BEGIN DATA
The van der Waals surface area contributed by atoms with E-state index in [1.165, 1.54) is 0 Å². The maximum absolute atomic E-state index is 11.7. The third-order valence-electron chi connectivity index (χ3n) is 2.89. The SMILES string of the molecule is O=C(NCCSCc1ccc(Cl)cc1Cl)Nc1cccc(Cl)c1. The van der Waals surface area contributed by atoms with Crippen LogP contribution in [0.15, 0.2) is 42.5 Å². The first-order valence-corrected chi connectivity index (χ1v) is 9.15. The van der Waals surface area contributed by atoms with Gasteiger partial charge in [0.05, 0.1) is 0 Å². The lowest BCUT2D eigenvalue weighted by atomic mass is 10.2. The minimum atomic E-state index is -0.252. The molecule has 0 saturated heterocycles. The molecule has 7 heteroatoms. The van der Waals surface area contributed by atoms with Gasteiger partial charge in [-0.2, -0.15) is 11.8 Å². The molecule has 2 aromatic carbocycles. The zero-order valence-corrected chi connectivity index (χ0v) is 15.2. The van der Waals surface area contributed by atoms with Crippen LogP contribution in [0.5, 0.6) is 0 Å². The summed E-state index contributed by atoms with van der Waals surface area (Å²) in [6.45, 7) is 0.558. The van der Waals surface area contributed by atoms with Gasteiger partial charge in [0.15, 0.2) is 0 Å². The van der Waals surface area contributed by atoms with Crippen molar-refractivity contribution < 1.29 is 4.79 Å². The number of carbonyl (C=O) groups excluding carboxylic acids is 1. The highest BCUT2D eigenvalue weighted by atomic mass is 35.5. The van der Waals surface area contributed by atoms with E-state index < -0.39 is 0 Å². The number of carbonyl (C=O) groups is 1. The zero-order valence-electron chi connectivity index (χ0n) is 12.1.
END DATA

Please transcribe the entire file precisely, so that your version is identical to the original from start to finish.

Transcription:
The van der Waals surface area contributed by atoms with E-state index in [1.165, 1.54) is 0 Å². The maximum absolute atomic E-state index is 11.7. The third-order valence-electron chi connectivity index (χ3n) is 2.89. The SMILES string of the molecule is O=C(NCCSCc1ccc(Cl)cc1Cl)Nc1cccc(Cl)c1. The van der Waals surface area contributed by atoms with Crippen LogP contribution in [0.15, 0.2) is 42.5 Å². The first-order valence-corrected chi connectivity index (χ1v) is 9.15. The van der Waals surface area contributed by atoms with Gasteiger partial charge in [0.05, 0.1) is 0 Å². The lowest BCUT2D eigenvalue weighted by atomic mass is 10.2. The minimum atomic E-state index is -0.252. The molecule has 0 saturated heterocycles. The molecule has 7 heteroatoms. The van der Waals surface area contributed by atoms with Gasteiger partial charge in [-0.2, -0.15) is 11.8 Å². The molecule has 2 aromatic carbocycles. The zero-order valence-corrected chi connectivity index (χ0v) is 15.2. The van der Waals surface area contributed by atoms with Crippen LogP contribution in [0.5, 0.6) is 0 Å². The summed E-state index contributed by atoms with van der Waals surface area (Å²) in [6.45, 7) is 0.558. The van der Waals surface area contributed by atoms with Gasteiger partial charge in [0.15, 0.2) is 0 Å². The van der Waals surface area contributed by atoms with Crippen molar-refractivity contribution < 1.29 is 4.79 Å². The number of carbonyl (C=O) groups excluding carboxylic acids is 1. The highest BCUT2D eigenvalue weighted by atomic mass is 35.5. The van der Waals surface area contributed by atoms with E-state index < -0.39 is 0 Å². The number of carbonyl (C=O) groups is 1. The zero-order valence-electron chi connectivity index (χ0n) is 12.1.